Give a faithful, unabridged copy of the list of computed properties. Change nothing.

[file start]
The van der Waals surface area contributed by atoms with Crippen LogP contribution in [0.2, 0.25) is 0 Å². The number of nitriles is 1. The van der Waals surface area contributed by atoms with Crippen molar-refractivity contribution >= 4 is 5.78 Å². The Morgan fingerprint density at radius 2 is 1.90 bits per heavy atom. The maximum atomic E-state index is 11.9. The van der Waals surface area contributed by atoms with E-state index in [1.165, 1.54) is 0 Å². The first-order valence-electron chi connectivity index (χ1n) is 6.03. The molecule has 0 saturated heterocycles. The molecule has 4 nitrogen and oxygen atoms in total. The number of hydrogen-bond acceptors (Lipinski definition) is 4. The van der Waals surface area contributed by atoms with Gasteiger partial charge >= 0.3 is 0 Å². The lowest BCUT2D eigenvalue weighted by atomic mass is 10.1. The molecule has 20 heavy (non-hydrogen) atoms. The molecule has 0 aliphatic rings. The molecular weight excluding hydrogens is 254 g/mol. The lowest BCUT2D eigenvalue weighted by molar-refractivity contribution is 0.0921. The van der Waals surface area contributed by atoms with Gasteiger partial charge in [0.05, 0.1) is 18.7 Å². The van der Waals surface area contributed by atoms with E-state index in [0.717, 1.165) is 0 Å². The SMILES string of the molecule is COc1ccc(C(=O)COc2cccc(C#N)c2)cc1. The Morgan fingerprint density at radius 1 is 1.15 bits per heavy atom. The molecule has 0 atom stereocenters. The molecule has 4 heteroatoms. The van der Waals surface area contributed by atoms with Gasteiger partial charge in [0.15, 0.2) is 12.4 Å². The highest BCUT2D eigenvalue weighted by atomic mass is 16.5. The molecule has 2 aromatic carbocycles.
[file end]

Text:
The van der Waals surface area contributed by atoms with Crippen LogP contribution in [0.2, 0.25) is 0 Å². The number of nitriles is 1. The van der Waals surface area contributed by atoms with Crippen molar-refractivity contribution >= 4 is 5.78 Å². The Morgan fingerprint density at radius 2 is 1.90 bits per heavy atom. The maximum atomic E-state index is 11.9. The van der Waals surface area contributed by atoms with E-state index in [1.165, 1.54) is 0 Å². The first-order valence-electron chi connectivity index (χ1n) is 6.03. The molecule has 0 saturated heterocycles. The molecule has 4 nitrogen and oxygen atoms in total. The number of hydrogen-bond acceptors (Lipinski definition) is 4. The van der Waals surface area contributed by atoms with Gasteiger partial charge >= 0.3 is 0 Å². The lowest BCUT2D eigenvalue weighted by atomic mass is 10.1. The molecule has 20 heavy (non-hydrogen) atoms. The molecule has 0 aliphatic rings. The molecular weight excluding hydrogens is 254 g/mol. The lowest BCUT2D eigenvalue weighted by molar-refractivity contribution is 0.0921. The van der Waals surface area contributed by atoms with Gasteiger partial charge in [0.05, 0.1) is 18.7 Å². The van der Waals surface area contributed by atoms with E-state index in [0.717, 1.165) is 0 Å². The SMILES string of the molecule is COc1ccc(C(=O)COc2cccc(C#N)c2)cc1. The Morgan fingerprint density at radius 1 is 1.15 bits per heavy atom. The molecule has 0 atom stereocenters. The molecule has 4 heteroatoms. The van der Waals surface area contributed by atoms with Gasteiger partial charge in [0.15, 0.2) is 12.4 Å². The highest BCUT2D eigenvalue weighted by atomic mass is 16.5. The molecule has 2 aromatic carbocycles.